Faculty

Malcolm Lavoie

Malcolm Lavoie, BA (Hons) (UBC), MSc (LSE), BCL, LLB (McGill), LLM, SJD (Harvard)

Assistant Professor

Law

About Me

Malcolm Lavoie joined the University of Alberta Faculty of Law in 2015. His research deals with property law, Aboriginal law, and the intersection between private law and constitutional law. Prof. Lavoie holds a B.A. (Hons.) in Economics from the University of British Columbia; M.Sc. (Distinction) in Political Theory from the London School of Economics; B.C.L. and LL.B. from the McGill University Faculty of Law; and LL.M. and S.J.D. from Harvard Law School. He served as a law clerk for the Hon. Justice Frans Slatter of the Alberta Court of Appeal (2012-2013) and later for the Hon. Justice Rosalie Abella of the Supreme Court of Canada (2013-2014). During the course of his graduate studies at Harvard, Prof. Lavoie was a Frank Knox Memorial Fellow, Fulbright Scholar, Weatherhead Center Graduate Research Fellow, and Project on the Foundations of Private Law Fellow. He is a member of the Bar of Alberta and has argued before the Supreme Court of Canada.

Prof. Lavoie was a recipient of the 2017 Canadian Association of Law Teachers (CALT) Scholarly Paper Award, as well as the 2015 Harvard Project on the Foundations of Private Law Writing Prize. His research has appeared in numerous publications and has been cited by the Supreme Court of Canada. A former member of the national swim team, Prof. Lavoie has more recently adjudicated sport arbitration proceedings involving Swimming Canada.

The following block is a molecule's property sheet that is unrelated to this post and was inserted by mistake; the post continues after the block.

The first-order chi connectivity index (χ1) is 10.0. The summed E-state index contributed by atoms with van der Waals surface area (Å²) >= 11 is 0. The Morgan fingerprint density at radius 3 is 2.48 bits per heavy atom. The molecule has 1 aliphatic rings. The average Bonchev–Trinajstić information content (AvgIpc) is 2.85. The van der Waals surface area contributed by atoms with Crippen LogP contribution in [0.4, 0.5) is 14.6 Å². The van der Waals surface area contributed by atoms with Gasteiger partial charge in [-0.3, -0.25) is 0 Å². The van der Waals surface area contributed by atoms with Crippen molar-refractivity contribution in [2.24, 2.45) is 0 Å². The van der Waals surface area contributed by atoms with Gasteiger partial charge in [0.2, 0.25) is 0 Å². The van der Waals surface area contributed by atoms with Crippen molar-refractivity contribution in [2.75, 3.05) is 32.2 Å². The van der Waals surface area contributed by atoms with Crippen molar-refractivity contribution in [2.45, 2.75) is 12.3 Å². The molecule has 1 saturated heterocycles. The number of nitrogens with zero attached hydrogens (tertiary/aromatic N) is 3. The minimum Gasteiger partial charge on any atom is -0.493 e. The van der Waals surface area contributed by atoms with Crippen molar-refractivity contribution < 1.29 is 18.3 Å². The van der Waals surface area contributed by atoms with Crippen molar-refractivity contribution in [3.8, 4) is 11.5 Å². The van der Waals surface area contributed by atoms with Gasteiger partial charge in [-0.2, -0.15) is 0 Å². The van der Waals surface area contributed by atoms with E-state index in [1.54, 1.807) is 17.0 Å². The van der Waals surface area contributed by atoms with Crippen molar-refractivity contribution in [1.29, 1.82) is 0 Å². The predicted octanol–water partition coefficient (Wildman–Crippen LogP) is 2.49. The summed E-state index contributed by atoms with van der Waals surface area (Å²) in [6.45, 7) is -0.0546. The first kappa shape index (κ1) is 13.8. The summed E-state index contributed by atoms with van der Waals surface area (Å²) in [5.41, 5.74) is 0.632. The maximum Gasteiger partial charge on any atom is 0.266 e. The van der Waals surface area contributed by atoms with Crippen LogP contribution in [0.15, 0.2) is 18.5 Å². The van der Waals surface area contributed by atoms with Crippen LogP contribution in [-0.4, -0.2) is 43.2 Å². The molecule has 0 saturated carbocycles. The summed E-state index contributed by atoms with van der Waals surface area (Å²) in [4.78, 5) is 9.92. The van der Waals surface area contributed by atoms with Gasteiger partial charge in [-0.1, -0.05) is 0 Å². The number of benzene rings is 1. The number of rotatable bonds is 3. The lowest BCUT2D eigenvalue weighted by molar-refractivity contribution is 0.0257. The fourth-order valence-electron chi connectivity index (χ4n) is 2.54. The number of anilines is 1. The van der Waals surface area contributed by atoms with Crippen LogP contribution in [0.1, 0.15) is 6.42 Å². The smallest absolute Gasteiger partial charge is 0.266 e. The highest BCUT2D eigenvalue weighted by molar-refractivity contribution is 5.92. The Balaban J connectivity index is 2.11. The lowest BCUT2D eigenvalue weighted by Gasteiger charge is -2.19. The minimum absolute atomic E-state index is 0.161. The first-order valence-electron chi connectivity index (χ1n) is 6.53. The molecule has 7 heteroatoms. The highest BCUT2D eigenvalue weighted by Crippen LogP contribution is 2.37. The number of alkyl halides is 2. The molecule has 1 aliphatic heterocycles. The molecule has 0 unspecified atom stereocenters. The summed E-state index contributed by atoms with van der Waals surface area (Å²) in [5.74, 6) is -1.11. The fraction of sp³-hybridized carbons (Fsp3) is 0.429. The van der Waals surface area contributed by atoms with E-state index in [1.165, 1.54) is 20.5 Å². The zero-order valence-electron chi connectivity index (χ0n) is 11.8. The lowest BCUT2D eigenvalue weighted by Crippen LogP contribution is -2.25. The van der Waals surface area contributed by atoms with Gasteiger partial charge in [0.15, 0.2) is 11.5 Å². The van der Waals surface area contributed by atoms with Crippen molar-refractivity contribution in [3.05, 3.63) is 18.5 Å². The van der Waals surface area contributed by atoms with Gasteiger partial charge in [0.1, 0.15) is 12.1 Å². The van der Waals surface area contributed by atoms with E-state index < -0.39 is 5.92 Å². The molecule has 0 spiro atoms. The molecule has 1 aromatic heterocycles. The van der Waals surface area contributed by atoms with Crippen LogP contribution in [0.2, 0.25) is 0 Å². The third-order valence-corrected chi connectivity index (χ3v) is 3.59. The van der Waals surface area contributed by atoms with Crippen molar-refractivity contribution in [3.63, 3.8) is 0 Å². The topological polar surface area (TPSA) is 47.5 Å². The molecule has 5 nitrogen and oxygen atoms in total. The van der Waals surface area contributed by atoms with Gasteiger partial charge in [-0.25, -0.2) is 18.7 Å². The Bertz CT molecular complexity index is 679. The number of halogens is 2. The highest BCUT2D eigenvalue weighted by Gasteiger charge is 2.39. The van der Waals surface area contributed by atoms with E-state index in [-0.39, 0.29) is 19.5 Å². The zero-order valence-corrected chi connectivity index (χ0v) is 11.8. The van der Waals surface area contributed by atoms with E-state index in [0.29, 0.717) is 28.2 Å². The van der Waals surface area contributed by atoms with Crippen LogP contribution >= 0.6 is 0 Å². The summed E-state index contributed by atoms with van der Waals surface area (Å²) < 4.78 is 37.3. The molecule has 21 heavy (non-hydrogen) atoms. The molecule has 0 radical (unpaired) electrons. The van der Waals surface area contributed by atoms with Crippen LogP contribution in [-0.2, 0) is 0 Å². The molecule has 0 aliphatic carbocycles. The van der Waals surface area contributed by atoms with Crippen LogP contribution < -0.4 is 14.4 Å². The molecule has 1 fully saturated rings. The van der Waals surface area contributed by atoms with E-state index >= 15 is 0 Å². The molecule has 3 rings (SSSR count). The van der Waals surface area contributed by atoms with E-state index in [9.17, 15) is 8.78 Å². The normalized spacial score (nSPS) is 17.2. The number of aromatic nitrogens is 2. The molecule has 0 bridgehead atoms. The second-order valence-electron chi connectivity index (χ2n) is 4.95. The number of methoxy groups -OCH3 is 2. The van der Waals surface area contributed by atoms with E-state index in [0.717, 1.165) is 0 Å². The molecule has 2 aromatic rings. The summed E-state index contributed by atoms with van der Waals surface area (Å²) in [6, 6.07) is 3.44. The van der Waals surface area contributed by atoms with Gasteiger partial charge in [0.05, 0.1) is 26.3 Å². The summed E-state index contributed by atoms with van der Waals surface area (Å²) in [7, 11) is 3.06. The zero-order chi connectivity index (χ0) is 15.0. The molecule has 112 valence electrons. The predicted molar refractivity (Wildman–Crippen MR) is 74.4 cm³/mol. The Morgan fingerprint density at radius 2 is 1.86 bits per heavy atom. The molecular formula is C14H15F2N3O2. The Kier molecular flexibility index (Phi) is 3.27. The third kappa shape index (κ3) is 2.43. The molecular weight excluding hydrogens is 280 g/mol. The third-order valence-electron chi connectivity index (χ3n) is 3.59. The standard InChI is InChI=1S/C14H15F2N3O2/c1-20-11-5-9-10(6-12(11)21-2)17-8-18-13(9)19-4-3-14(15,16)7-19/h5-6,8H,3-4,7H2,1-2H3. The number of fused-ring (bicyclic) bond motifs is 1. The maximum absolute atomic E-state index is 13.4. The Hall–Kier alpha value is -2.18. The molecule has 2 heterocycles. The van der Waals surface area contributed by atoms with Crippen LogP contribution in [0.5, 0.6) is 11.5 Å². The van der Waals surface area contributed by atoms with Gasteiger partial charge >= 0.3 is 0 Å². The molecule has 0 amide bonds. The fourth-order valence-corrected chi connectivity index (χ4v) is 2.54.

Research

  • Legal Theory

  • Property Law

  • Aboriginal Law

  • Federalism

Publications

  • Malcolm Lavoie, “The Implications of Property as Self-Government” (2020) University of Toronto Law Journal [forthcoming].

  • Malcolm Lavoie, “Property Law and Collective Self-Government” (2019) McGill Law Journal [forthcoming].

  • Malcolm Lavoie, “Aboriginal Rights and the Rule of Law” (2019) 92 Supreme Court Law Review 159. (link)

  • Malcolm Lavoie, “Aboriginal Title Claims to Private Land and the Legal Relevance of Disruptive Effects” (2018) 83 Supreme Court Law Review (2d) 129-166. (link)

  • Malcolm Lavoie, “R. v. Comeau and Section 121 of the Constitution Act, 1867: Freeing the Beer and Fortifying the Economic Union” (2017) 40:1 Dalhousie Law Journal 189-219. (link)

  • Malcolm Lavoie & Moira Lavoie, “Land Regime Choice in Close-Knit Communities: The Case of the First Nations Land Management Act” (2017) 54:2 Osgoode Hall Law Journal 559-607. (link)

  • Malcolm Lavoie, “Why Restrain Alienation of Indigenous Lands?” (2016) 49:3 University of British Columbia Law Review 997-1060. (link)

  • Malcolm Lavoie, "Canada’s 'Unique' Approach to Specific Performance in Contracts for the Sale of Land: Some Theoretical and Practical Insights" (2013) 12:2 Oxford University Commonwealth Law Journal 207-227. (link)

  • Malcolm Lavoie, "Understanding 'Trade as a Whole' in the Securities Reference" (2013) 46:1 University of British Columbia Law Review 157-175. (link)

  • Malcolm Lavoie, “Locke, Hegel, and Rights to Property: Examining the Unstable Ideological Architecture of the Canadian Law of Aboriginal Title” (2012) 69 University of Toronto Faculty of Law Review 25-54. (link)

  • Malcolm Lavoie, “Canadian Common Law and Civil Law Approaches to Constructive Takings: A Comparative Economic Perspective” (2011) 42:2 Ottawa Law Review 229-252. (link)